Obituary of Inez Alcorn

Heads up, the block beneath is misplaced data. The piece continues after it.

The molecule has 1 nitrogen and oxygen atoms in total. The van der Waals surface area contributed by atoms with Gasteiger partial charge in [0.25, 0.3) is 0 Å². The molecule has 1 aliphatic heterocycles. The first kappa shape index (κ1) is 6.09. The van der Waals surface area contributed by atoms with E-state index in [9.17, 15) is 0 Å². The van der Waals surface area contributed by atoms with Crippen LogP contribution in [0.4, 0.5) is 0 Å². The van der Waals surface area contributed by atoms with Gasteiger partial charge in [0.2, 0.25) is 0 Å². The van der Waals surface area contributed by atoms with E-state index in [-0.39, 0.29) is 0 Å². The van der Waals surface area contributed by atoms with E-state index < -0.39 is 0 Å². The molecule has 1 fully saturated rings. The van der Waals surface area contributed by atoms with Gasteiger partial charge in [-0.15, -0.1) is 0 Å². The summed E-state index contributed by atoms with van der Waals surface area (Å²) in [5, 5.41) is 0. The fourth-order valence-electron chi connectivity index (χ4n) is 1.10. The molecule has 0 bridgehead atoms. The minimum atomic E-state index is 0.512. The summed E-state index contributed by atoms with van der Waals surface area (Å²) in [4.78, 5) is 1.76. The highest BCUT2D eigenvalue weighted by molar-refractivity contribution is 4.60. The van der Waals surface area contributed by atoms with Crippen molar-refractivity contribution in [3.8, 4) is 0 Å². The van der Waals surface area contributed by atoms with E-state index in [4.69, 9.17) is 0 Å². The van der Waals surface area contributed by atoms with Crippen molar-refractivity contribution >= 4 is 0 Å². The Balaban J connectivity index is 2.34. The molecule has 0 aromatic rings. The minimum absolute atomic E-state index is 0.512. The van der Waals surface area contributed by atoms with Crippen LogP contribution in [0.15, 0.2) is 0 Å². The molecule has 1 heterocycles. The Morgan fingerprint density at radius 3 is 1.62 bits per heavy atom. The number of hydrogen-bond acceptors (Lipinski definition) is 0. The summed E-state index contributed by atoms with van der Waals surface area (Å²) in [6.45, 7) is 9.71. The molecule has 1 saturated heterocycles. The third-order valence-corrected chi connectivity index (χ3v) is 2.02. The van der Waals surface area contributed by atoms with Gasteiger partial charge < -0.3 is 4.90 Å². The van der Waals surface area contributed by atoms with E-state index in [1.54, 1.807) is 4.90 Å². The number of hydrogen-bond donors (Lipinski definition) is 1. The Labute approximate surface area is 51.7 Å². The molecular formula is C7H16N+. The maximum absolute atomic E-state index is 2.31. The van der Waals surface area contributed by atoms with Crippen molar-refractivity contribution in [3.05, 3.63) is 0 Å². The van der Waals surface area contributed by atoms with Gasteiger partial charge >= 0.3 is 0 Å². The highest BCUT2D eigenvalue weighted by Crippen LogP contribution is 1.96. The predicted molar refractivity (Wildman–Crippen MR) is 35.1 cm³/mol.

Inez Alcorn, known to generations of local school children as “Senora”, died April 3, 2020, thwarted in her twin goals: 1) to live to 100; and 2) to outlive the Trump administration. Inez was born May 13, 1920, in El Paso, Texas, to Artie Evelyn Cross and George Park McLemore, and was raised in Arkansas, New Mexico, and Oklahoma during the years of the Great Depression. She often said that the Depression didn’t really affect her family: “We were poor before and poor afterward.” Inez graduated first in her class and moved to Idaho where she met Bill Alcorn who proposed marriage to her on their second date. Married in Spokane, they moved into a home that Inez occupied for the next 78 years, a home she was devoted to. Inez was widowed at age 54, whereupon she learned to drive, bought a car, and pursued her interest in travel. She golfed in Hawaii, and toured in Europe, the British Isles, Greece, and China. She attended language schools in Mexico to learn Spanish. She saw plays on Broadway, flew first class, and saw her three daughters and five grandchildren graduate from college, a point of particular pride. She was a woman of abundant energy, intelligence, and ambition. Her interests, skills, and talents were many and varied. She knitted, crocheted, sewed, made baskets out of pine needles, refinished furniture, gardened, worked in stained glass, painted, and was a superb cook, having mastered biscuits at age 7. To paraphrase what was said about the legendary Alabama football coach, Bear Bryant: “I don’t know what she had, but she had a lot of it.” In her retirement after 29 years as a grocery clerk, Inez embarked on her volunteer work, teaching Spanish to second graders, the most satisfying work of her life. She volunteered for 21 years. Inez was a proud member of the retail clerks union and a lifelong Democrat. No shrinking violet, she believed in shopping locally and would not set foot in a Walmart. She knew Cecil Andrus personally and met Joe Biden in her daughter’s kitchen where he came to compliment Inez’s cooking. Ever careful in her appearance, a snappy dresser, Inez lived by her motto: “There’s no use lookin’ worse than you have to.” An avid reader, Inez was overtaken by blindness in her last years, a cruelty that was mediated by the devoted service of her friend Nancy Heim, who read to her for 90 minutes a day for two years. Her resiliency, adaptability, and indomitability were evident to the end as she endeavored to adjust to life outside her home in a skilled nursing facility. Inez was predeceased by her husband Bill and sister Martha. Her survivors include her brother, Jack, and her three daughters, Nancy, Sue, and Sarah, as well as her grandchildren, Michael, Amy, John, Kate, and the first and favorite, Molly. There are nine great-grandchildren, each more extraordinary than their parents, one of whom is named Inez. Inez was paid respect throughout her life by those who called and visited, invited her out, entertained her, and provided services. The family acknowledges with gratitude the many ways in which St. Maries people enabled and enriched her life. To quote Phyllis Diller: “I will regret my death, I know that. I know I’m going to miss me.” There will be no public service in accordance with current guidelines. Any memorials should be directed to any program that benefits children.
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